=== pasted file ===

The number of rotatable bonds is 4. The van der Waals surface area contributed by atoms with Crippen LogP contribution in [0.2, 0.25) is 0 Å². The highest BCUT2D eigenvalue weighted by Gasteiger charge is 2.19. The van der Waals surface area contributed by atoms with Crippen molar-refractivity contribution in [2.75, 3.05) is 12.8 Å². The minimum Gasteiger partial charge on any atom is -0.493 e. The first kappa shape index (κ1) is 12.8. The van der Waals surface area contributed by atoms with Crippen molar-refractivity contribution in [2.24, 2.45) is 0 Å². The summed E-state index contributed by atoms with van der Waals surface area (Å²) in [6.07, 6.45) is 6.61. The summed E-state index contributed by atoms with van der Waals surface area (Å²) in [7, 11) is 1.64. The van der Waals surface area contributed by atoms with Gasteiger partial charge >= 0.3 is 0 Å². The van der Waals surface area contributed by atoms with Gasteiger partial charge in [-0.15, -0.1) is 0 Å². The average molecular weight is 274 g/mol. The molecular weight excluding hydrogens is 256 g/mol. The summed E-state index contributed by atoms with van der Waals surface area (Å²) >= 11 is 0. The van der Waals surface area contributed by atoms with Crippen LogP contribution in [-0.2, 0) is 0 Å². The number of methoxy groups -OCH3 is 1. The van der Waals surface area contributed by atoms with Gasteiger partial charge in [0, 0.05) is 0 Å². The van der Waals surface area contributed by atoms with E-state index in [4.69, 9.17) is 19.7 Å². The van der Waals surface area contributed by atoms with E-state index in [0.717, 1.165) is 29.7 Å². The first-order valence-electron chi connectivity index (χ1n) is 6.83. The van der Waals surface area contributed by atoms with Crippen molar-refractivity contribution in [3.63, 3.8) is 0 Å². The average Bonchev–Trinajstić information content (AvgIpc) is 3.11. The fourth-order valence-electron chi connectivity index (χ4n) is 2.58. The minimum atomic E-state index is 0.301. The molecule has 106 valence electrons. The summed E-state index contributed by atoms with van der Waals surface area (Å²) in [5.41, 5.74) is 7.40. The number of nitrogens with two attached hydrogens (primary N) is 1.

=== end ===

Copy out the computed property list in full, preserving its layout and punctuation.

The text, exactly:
The number of rotatable bonds is 4. The van der Waals surface area contributed by atoms with Crippen LogP contribution in [0.2, 0.25) is 0 Å². The highest BCUT2D eigenvalue weighted by Gasteiger charge is 2.19. The van der Waals surface area contributed by atoms with Crippen molar-refractivity contribution in [2.75, 3.05) is 12.8 Å². The minimum Gasteiger partial charge on any atom is -0.493 e. The first kappa shape index (κ1) is 12.8. The van der Waals surface area contributed by atoms with Crippen molar-refractivity contribution in [2.24, 2.45) is 0 Å². The summed E-state index contributed by atoms with van der Waals surface area (Å²) in [6.07, 6.45) is 6.61. The summed E-state index contributed by atoms with van der Waals surface area (Å²) in [7, 11) is 1.64. The van der Waals surface area contributed by atoms with Gasteiger partial charge >= 0.3 is 0 Å². The van der Waals surface area contributed by atoms with Gasteiger partial charge in [-0.15, -0.1) is 0 Å². The average molecular weight is 274 g/mol. The molecular weight excluding hydrogens is 256 g/mol. The summed E-state index contributed by atoms with van der Waals surface area (Å²) >= 11 is 0. The van der Waals surface area contributed by atoms with Crippen LogP contribution in [-0.2, 0) is 0 Å². The number of methoxy groups -OCH3 is 1. The van der Waals surface area contributed by atoms with Gasteiger partial charge in [0, 0.05) is 0 Å². The van der Waals surface area contributed by atoms with E-state index in [4.69, 9.17) is 19.7 Å². The van der Waals surface area contributed by atoms with E-state index in [0.717, 1.165) is 29.7 Å². The first-order valence-electron chi connectivity index (χ1n) is 6.83. The van der Waals surface area contributed by atoms with Crippen molar-refractivity contribution in [3.63, 3.8) is 0 Å². The average Bonchev–Trinajstić information content (AvgIpc) is 3.11. The fourth-order valence-electron chi connectivity index (χ4n) is 2.58. The minimum atomic E-state index is 0.301. The molecule has 106 valence electrons. The summed E-state index contributed by atoms with van der Waals surface area (Å²) in [5.41, 5.74) is 7.40. The number of nitrogens with two attached hydrogens (primary N) is 1.